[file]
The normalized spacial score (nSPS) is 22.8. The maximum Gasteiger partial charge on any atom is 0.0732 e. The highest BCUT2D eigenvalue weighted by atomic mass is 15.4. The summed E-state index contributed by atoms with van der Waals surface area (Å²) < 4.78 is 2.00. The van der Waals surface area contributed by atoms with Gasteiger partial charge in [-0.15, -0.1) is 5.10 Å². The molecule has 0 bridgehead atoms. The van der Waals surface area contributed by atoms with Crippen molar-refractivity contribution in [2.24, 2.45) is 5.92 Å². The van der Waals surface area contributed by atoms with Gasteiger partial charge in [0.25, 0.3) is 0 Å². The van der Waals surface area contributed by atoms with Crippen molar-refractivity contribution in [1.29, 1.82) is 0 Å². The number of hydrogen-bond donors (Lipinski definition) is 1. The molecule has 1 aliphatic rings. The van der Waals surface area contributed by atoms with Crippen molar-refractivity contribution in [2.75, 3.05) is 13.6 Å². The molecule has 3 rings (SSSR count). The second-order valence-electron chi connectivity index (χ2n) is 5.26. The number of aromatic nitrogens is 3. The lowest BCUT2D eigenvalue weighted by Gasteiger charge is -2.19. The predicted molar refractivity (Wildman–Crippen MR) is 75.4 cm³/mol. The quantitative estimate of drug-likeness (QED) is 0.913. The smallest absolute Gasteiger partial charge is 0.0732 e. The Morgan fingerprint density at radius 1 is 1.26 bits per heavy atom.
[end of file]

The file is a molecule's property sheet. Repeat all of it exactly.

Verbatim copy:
The normalized spacial score (nSPS) is 22.8. The maximum Gasteiger partial charge on any atom is 0.0732 e. The highest BCUT2D eigenvalue weighted by atomic mass is 15.4. The summed E-state index contributed by atoms with van der Waals surface area (Å²) < 4.78 is 2.00. The van der Waals surface area contributed by atoms with Gasteiger partial charge in [-0.15, -0.1) is 5.10 Å². The molecule has 0 bridgehead atoms. The van der Waals surface area contributed by atoms with Crippen molar-refractivity contribution in [2.24, 2.45) is 5.92 Å². The van der Waals surface area contributed by atoms with Gasteiger partial charge in [0.25, 0.3) is 0 Å². The van der Waals surface area contributed by atoms with Crippen molar-refractivity contribution in [1.29, 1.82) is 0 Å². The number of hydrogen-bond donors (Lipinski definition) is 1. The molecule has 1 aliphatic rings. The van der Waals surface area contributed by atoms with Crippen molar-refractivity contribution in [2.75, 3.05) is 13.6 Å². The molecule has 3 rings (SSSR count). The second-order valence-electron chi connectivity index (χ2n) is 5.26. The number of aromatic nitrogens is 3. The lowest BCUT2D eigenvalue weighted by Gasteiger charge is -2.19. The predicted molar refractivity (Wildman–Crippen MR) is 75.4 cm³/mol. The quantitative estimate of drug-likeness (QED) is 0.913. The smallest absolute Gasteiger partial charge is 0.0732 e. The Morgan fingerprint density at radius 1 is 1.26 bits per heavy atom.